ROME (Reuters) - Italian President Sergio Mattarella said on Saturday that the country must adopt a new electoral law before a national vote can be called.
Italy’s president is largely a ceremonial figure, but he does have the power to pick prime ministers and dissolve parliament.
When Matteo Renzi resigned as prime minister in early December after losing a referendum over his flagship constitutional reform, many party leaders called for a snap election.
Mattarella refused and instead named former Foreign Minister Paolo Gentiloni to form a government. The normally tight-lipped Mattarella explained his decision in a traditional end-year address broadcast by all the country’s main television channels.
“There’s no doubt that in certain moments it is best to consult voters. But to call voters to an early election is a very serious choice,” he said.
“There must be clear and effective voting rules so that electors can express, with efficacy, their will and find it applied in an elected parliament ... Today, these rules do not exist,” he said.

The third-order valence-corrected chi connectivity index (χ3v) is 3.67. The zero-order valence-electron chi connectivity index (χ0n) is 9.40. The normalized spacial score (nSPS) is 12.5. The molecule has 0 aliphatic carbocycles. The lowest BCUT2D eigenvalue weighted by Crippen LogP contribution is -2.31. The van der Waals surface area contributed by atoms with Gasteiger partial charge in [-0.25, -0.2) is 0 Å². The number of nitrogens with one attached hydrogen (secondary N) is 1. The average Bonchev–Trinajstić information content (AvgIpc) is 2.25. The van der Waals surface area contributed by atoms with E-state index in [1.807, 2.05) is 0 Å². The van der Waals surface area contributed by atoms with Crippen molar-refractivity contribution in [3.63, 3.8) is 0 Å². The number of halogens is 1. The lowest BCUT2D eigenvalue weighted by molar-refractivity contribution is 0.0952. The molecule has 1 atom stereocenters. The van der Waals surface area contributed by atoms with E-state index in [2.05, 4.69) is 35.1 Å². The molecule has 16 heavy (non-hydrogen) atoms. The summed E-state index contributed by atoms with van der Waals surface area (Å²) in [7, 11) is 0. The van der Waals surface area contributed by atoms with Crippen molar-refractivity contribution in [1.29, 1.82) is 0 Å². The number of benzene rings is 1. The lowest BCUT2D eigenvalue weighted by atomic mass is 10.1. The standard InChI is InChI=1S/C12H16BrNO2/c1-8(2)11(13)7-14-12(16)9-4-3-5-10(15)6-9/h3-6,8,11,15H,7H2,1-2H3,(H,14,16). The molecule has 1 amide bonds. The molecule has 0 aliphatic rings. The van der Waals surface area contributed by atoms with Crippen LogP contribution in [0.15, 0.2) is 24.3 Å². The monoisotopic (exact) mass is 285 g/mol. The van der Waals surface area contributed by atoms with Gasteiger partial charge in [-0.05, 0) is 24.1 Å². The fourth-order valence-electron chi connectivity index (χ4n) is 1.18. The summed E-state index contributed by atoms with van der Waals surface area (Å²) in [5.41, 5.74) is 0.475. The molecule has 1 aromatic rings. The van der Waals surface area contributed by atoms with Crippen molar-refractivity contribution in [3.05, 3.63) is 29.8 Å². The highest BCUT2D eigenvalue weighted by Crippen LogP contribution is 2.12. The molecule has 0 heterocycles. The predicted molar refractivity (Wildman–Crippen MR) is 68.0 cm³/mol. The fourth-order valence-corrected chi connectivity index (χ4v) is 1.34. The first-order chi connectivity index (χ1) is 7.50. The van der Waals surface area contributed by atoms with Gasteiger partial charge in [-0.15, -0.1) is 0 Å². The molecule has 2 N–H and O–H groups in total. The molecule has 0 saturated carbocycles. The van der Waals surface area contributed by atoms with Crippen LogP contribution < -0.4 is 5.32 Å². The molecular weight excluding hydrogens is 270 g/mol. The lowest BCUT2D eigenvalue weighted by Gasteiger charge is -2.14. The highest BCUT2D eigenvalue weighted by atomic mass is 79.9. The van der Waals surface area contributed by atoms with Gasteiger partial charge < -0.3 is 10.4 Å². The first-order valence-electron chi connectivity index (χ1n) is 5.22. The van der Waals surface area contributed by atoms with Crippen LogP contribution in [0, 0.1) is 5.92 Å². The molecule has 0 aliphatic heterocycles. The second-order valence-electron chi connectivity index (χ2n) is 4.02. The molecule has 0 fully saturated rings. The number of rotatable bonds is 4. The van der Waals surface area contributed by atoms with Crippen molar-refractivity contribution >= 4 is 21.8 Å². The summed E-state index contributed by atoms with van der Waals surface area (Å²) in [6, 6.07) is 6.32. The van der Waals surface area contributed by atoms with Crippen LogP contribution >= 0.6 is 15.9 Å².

Although the current legislature is not due to end until 2018, most parties, including Renzi’s Democratic Party and the anti-establishment 5-Star Movement, say they want elections in 2017.
However, parliamentary factions remain far from agreement on new voting rules after the referendum left Italy with different rules for the upper and lower houses of parliament.
The referendum would have eliminated the Senate, or the upper house, which now has a proportional voting system, while a first-past-the-post law was approved for the lower house in 2015. The lower house law has since been challenged to the Constitutional Court, which is expected to rule in January.
Mattarella and other politicians argue that Italy cannot hold elections using two different systems and must agree on a compatible system.
Reporting by Steve Scherer; Editing by Adrian Croft